Ternary operator in Golang

In this article, you will learn about the ternary operator in the Go language.

What Is a Ternary Operator?

As mentioned, a ternary operator allows you to perform an if-else block with minimal code and a single-line statement.

In languages that support it, a ternary operator’s syntax is as shown:

a = b > 0 ? 1:0

The previous code can be interpreted as:

If b is greater than 0, then a is 1 else a is 0.

Is there any ternary operator in Golang?

There is no ternary testing operation in Go. You may use the following to achieve the same result:

if expr {
    n = trueVal
} else {
    n = falseVal

Why there’s no ternary operator in Golang?

The reason ?: is absent from Go is that the language’s designers had seen the operation used too often to create impenetrably complex expressions. The if-else form, although longer, is unquestionably clearer. A language needs only one conditional control flow construct.

How to perform ternary operations in Golang alternatively?

You can implement an if-else block instead of using the ternary operator as it is absent in the Go language. It is much cleaner and easy to understand. Let’s see the above example of the ternary operator in the Go language by using an if-else statement.

package main

import (

func main() {

        var x, y, result int
                x = 5
                y = 10

        if x > y {
                result = x
        } else {
                result = y


// Output : 10

You have to write more code than ternary operator. But it is the design choice of Go creators. One of the main reasons behind it is to avoid complexity of the code and apply a cleaner and understandable standard of code.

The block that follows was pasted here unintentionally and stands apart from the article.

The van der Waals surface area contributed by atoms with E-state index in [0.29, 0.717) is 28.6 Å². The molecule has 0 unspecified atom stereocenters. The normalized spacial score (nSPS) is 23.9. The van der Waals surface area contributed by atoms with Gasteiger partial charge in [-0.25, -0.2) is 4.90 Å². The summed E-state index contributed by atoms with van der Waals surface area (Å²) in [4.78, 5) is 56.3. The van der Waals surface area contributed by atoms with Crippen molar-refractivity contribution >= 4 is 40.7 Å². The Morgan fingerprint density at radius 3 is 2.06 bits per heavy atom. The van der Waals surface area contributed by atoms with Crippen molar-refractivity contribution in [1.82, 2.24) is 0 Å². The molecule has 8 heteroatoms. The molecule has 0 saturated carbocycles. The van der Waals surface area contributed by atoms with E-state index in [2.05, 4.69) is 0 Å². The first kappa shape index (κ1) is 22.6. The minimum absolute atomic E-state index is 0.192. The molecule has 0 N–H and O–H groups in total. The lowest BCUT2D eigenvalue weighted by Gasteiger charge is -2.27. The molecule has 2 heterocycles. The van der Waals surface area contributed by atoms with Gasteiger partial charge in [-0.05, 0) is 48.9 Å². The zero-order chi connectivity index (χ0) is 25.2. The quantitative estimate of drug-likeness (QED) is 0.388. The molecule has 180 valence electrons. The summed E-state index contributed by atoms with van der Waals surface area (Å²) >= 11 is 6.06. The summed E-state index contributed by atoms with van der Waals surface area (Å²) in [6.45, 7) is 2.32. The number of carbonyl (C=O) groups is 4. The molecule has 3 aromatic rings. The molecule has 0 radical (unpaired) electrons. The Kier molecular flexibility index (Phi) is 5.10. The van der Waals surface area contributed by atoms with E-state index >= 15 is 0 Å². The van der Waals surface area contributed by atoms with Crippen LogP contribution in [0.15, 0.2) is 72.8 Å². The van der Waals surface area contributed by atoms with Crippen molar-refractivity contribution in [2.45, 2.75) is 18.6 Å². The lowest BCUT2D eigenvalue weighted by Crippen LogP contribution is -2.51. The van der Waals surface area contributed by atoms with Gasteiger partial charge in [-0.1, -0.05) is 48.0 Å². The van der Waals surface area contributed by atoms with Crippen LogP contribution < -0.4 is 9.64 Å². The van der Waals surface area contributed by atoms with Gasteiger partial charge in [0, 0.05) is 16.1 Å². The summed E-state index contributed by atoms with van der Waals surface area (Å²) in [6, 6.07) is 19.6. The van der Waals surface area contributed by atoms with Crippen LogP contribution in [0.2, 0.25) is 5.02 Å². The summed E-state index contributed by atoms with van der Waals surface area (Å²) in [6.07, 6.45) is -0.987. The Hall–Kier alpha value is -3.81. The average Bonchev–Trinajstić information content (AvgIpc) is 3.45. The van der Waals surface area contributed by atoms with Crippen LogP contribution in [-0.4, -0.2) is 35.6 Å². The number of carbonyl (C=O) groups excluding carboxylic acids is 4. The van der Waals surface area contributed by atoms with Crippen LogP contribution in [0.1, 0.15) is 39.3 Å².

Answer #3:

As pointed out (and hopefully unsurprisingly), using if+else is indeed the idiomatic way to do conditionals in Go.

In addition to the full blown var+if+else block of code, though, this spelling is also used often:

index := val
if val <= 0 {
    index = -val

and if you have a block of code that is repetitive enough, such as the equivalent of int value = a <= b ? a : b, you can create a function to hold it:

func min(a, b int) int {
    if a <= b {
        return a
    return b


value := min(a, b)

The compiler will inline such simple functions, so it’s fast, more clear, and shorter.

Answer #4:

One-liners, though shunned by the creators, have their place.

This one solves the lazy evaluation problem by letting you, optionally, pass functions to be evaluated if necessary:

func FullTernary(e bool, a, b interface{}) interface{} {
    if e {
        if reflect.TypeOf(a).Kind() == reflect.Func {
            return a.(func() interface{})()
        return a
    if reflect.TypeOf(b).Kind() == reflect.Func {
        return b.(func() interface{})()
    return b

func demo() {
    a := "hello"
    b := func() interface{} { return a + " world" }
    c := func() interface{} { return func() string { return "bye" } }
    fmt.Println(FullTernary(true, a, b).(string)) // cast shown, but not required
    fmt.Println(FullTernary(false, a, b))
    fmt.Println(FullTernary(true, b, a))
    fmt.Println(FullTernary(false, b, a))
    fmt.Println(FullTernary(true, c, nil).(func() string)())


hello world
hello world
  • Functions passed in must return an interface{} to satisfy the internal cast operation.
  • Depending on the context, you might choose to cast the output to a specific type.
  • If you wanted to return a function from this, you would need to wrap it as shown with c.

Ternary operator in Golang

Suppose you have the following ternary expression (in C):

int a = test ? 1 : 2;

The idiomatic approach in Go would be to simply use an if block:

var a int

if test {
  a = 1
} else {
  a = 2

However, that might not fit your requirements. In my case, I needed an inline expression for a code generation template.

I used an immediately evaluated anonymous function:

a := func() int { if test { return 1 } else { return 2 } }()

This ensures that both branches are not evaluated as well.

Hope you learned something from this post.

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